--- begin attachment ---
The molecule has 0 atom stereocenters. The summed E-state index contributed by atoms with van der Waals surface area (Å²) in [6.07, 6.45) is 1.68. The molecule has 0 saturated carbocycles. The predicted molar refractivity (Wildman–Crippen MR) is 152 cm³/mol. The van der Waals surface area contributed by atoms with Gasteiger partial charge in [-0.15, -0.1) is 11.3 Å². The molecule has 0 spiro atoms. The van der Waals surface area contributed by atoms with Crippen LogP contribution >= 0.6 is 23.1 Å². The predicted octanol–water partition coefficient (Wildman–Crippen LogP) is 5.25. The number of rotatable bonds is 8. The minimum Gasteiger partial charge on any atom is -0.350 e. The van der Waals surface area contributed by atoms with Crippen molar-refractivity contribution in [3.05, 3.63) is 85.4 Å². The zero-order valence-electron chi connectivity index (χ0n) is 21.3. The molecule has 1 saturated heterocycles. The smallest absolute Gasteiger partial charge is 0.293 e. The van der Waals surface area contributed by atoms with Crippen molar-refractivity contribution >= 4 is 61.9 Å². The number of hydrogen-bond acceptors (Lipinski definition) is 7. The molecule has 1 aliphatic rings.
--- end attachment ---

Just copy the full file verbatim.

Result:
The molecule has 0 atom stereocenters. The summed E-state index contributed by atoms with van der Waals surface area (Å²) in [6.07, 6.45) is 1.68. The molecule has 0 saturated carbocycles. The predicted molar refractivity (Wildman–Crippen MR) is 152 cm³/mol. The van der Waals surface area contributed by atoms with Gasteiger partial charge in [-0.15, -0.1) is 11.3 Å². The molecule has 0 spiro atoms. The van der Waals surface area contributed by atoms with Crippen LogP contribution >= 0.6 is 23.1 Å². The predicted octanol–water partition coefficient (Wildman–Crippen LogP) is 5.25. The number of rotatable bonds is 8. The minimum Gasteiger partial charge on any atom is -0.350 e. The van der Waals surface area contributed by atoms with Crippen molar-refractivity contribution in [3.05, 3.63) is 85.4 Å². The zero-order valence-electron chi connectivity index (χ0n) is 21.3. The molecule has 1 saturated heterocycles. The smallest absolute Gasteiger partial charge is 0.293 e. The van der Waals surface area contributed by atoms with Crippen molar-refractivity contribution >= 4 is 61.9 Å². The number of hydrogen-bond acceptors (Lipinski definition) is 7. The molecule has 1 aliphatic rings.